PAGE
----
How flat is an air-cleaved mica surface?

Autor(en): Ostendorf, F.
Schmitz, C.
Hirth, S.
Kuehnle, A.
Kolodziej, J. J.
Reichling, M. 
Stichwörter: AFM; ATOMIC-FORCE MICROSCOPY; Materials Science; Materials Science, Multidisciplinary; MUSCOVITE; Nanoscience & Nanotechnology; PARTICLES; Physics; Physics, Applied; SCALE FRICTION; Science & Technology - Other Topics; SHEETS; SIZE DEFECTS
Erscheinungsdatum: 2008
Volumen: 19
Ausgabe: 30
Muscovite mica is an important mineral that has become a standard substrate, due to its easy cleavage along the {001} planes, revealing a very flat surface that is compatible with many biological materials. Here we study mica surfaces by dynamic atomic force microscopy (AFM) operated in the non-contact mode (NC-AFM) under ultra-high vacuum (UHV) conditions. Surfaces produced by cleaving in UHV cannot be imaged with NC-AFM due to large surface charges; however, cleavage in air yields much less surface charge and allows for NC-AFM imaging. We present highly resolved NC-AFM images of air-cleaved mica surfaces revealing a rough morphology originating from a high density of nanometre-sized particles. Among these particles, we find regularly shaped structures indicating the growth of crystallites on the surface. The contamination layer cannot be removed by degassing in UHV; even prolonged heating at a temperature of 560 K under UHV conditions does not yield an atomically flat surface.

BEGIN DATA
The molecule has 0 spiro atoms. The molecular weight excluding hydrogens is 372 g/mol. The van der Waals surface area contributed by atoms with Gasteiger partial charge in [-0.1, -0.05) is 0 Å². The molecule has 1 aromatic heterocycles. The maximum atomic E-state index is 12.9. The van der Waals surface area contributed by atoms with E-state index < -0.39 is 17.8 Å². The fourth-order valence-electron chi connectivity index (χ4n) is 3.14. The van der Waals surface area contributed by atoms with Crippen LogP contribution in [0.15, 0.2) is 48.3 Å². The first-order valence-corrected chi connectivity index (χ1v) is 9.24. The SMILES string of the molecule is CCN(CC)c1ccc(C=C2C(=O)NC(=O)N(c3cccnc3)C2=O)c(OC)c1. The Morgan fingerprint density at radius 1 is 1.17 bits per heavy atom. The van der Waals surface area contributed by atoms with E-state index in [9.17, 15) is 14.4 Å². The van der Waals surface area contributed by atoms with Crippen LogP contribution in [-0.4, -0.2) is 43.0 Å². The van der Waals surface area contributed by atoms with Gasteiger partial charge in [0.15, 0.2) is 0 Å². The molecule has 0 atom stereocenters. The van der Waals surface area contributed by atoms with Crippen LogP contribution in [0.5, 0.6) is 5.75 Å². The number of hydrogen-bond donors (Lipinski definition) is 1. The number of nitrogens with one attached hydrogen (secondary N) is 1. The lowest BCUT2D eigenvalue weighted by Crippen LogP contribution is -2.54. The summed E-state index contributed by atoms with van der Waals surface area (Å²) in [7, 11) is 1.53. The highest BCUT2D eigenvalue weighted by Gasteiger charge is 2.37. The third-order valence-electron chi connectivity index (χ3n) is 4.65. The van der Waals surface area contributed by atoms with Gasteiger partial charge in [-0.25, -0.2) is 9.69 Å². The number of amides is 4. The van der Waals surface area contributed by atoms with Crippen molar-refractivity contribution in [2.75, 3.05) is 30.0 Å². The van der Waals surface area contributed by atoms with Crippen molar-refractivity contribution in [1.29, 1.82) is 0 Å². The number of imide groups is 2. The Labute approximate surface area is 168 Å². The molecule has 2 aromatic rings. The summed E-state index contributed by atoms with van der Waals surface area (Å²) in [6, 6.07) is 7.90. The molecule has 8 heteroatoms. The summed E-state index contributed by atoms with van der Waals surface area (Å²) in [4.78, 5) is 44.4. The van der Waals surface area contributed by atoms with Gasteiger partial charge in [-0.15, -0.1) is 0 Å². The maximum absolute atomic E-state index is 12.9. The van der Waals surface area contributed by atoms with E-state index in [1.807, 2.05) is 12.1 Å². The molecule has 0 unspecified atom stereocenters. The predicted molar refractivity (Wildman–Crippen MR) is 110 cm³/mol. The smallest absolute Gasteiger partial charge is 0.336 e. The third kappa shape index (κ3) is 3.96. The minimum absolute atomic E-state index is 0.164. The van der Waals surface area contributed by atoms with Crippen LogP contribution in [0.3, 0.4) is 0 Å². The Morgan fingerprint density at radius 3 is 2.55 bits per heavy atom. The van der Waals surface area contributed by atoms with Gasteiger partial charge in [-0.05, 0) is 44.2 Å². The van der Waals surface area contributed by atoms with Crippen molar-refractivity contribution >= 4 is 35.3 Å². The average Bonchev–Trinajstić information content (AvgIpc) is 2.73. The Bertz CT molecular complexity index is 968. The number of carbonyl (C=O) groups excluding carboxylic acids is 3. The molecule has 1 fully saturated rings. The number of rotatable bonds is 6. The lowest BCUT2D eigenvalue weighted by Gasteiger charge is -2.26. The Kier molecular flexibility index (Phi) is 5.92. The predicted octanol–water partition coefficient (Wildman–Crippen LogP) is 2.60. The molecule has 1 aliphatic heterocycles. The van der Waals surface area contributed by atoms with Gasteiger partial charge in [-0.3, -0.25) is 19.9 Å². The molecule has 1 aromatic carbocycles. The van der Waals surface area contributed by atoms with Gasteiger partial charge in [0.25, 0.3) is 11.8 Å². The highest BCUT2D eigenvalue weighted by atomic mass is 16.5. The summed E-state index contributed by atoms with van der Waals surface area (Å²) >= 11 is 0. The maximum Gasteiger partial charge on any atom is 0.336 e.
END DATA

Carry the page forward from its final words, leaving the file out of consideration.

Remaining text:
ISSN: 09574484
DOI: 10.1088/0957-4484/19/30/305705

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